CODE TALKER

A NOVEL ABOUT THE NAVAJO MARINES OF WORLD WAR TWO

Sixteen-year-old Ned Begay detested life in the Navajo mission school where he was sent. There, “anything that belonged to the Navajo way was bad, and our Navajo language was the worst.” However, in one of the greatest ironies in American history, when WWII broke out, Navajos—victims of the US Army effort to destroy them in the 1860s and the harshness of the mission schools in the 20th century—were recruited by the Marine Corps to use their native language to create an unbreakable code. Navajo is one of the hardest of all American Indian languages to learn, and only Navajos can speak it with complete fluency. So, Ned Begay joined a select group of Navajo code talkers to create one code the Japanese couldn’t break. Telling his story to his grandchildren, Ned relates his experiences in school, military training, and across the Pacific, on Guadalcanal, Bougainville, Guam, Iwo Jima, and Okinawa. With its multicultural themes and well-told WWII history, this will appeal to a wide audience. (author’s note, bibliography) (Fiction. 10+)

Pub Date: March 1, 2005

ISBN: 0-8037-2921-9

Page Count: 240

Publisher: Dial

Review Posted Online: May 20, 2010

Kirkus Reviews Issue: Jan. 15, 2005

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THE BOOK THIEF

When Death tells a story, you pay attention. Liesel Meminger is a young girl growing up outside of Munich in Nazi Germany, and Death tells her story as “an attempt—a flying jump of an attempt—to prove to me that you, and your human existence, are worth it.” When her foster father helps her learn to read and she discovers the power of words, Liesel begins stealing books from Nazi book burnings and the mayor’s wife’s library. As she becomes a better reader, she becomes a writer, writing a book about her life in such a miserable time. Liesel’s experiences move Death to say, “I am haunted by humans.” How could the human race be “so ugly and so glorious” at the same time? This big, expansive novel is a leisurely working out of fate, of seemingly chance encounters and events that ultimately touch, like dominoes as they collide. The writing is elegant, philosophical and moving. Even at its length, it’s a work to read slowly and savor. Beautiful and important. (Fiction. 12+)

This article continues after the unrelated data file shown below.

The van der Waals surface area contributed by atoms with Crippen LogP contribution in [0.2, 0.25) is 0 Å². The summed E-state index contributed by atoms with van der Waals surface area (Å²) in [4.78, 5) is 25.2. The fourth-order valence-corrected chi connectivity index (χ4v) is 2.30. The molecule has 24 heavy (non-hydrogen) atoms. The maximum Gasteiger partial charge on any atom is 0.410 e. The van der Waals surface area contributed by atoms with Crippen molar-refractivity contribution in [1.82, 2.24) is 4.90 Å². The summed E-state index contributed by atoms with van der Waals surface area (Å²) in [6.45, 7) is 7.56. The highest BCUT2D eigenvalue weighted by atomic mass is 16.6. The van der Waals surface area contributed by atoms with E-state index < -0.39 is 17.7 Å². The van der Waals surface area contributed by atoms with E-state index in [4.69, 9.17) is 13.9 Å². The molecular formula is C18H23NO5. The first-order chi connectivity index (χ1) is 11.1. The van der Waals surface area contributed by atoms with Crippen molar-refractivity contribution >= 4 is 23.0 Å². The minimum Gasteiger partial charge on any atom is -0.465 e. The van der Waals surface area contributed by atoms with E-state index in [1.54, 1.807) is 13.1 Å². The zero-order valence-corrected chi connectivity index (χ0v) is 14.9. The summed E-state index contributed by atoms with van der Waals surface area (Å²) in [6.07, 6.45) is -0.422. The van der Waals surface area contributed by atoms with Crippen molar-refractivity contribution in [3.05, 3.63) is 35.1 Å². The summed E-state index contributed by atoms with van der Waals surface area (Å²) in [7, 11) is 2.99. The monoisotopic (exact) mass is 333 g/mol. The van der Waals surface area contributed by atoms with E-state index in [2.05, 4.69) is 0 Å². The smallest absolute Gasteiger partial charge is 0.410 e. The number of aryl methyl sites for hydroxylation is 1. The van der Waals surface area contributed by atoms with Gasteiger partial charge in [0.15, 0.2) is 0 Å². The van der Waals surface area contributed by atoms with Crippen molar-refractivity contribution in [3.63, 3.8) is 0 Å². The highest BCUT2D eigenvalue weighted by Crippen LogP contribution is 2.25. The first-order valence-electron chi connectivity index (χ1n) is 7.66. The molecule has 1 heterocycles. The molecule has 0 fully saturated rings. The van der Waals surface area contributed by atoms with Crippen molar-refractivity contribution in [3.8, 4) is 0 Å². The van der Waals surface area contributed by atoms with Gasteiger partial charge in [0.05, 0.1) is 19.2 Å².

Pub Date: March 14, 2006

ISBN: 0-375-83100-2

Page Count: 512

Publisher: Knopf

Review Posted Online: May 20, 2010

Kirkus Reviews Issue: Jan. 15, 2006

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Busy, busy, busy…with portents of doom.

CHAIN OF GOLD

From the Last Hours series , Vol. 1

Clare’s (Ghosts of the Shadow Market, 2019, etc.) latest is set in the Shadowhunter world in the 20th century’s first decade (with frequent flashbacks to the previous one).

Teenage offspring of the Herondales, Carstairs, Fairchilds, and other angel-descended Nephilim continue their families’ demon-fighting ways amid a round of elegant London balls, soirees, salons, picnics, and romantic intrigues. James Herondale, 17-year-old son of Will and Tessa, finds himself and his “perfectly lethal dimple” hung up between two stunning new arrivals: Cordelia Carstairs, red-haired Persian/British wielder of a fabled magic sword, and Grace Blackthorn, an emotionally damaged but (literally, as the author unsubtly telegraphs) spellbinding friend from childhood. Meanwhile, a sudden outbreak of demonic attacks that leave more and more Shadowhunters felled by a mysterious slow poison plunges James and a cohort of allies into frantic searches for both a cause and an antidote. Ichor-splashed encounters with ravening boojums and even one of hell’s own princes ensue—all leading to final hints of a devastating scheme to destroy the Nephilim in which James himself is slated to play a central role. Characters have a range of skin tones, but ethnic diversity adds no texture to the portrayals; there is a lesbian cousin who wears traditionally male clothing and two young gay men (one tortured, the other less so).

Busy, busy, busy…with portents of doom. (Fantasy. 14-18)

Pub Date: March 3, 2020

ISBN: 978-1-4814-3187-3

Page Count: 624

Publisher: McElderry

Review Posted Online: Jan. 23, 2020

Kirkus Reviews Issue: Feb. 15, 2020

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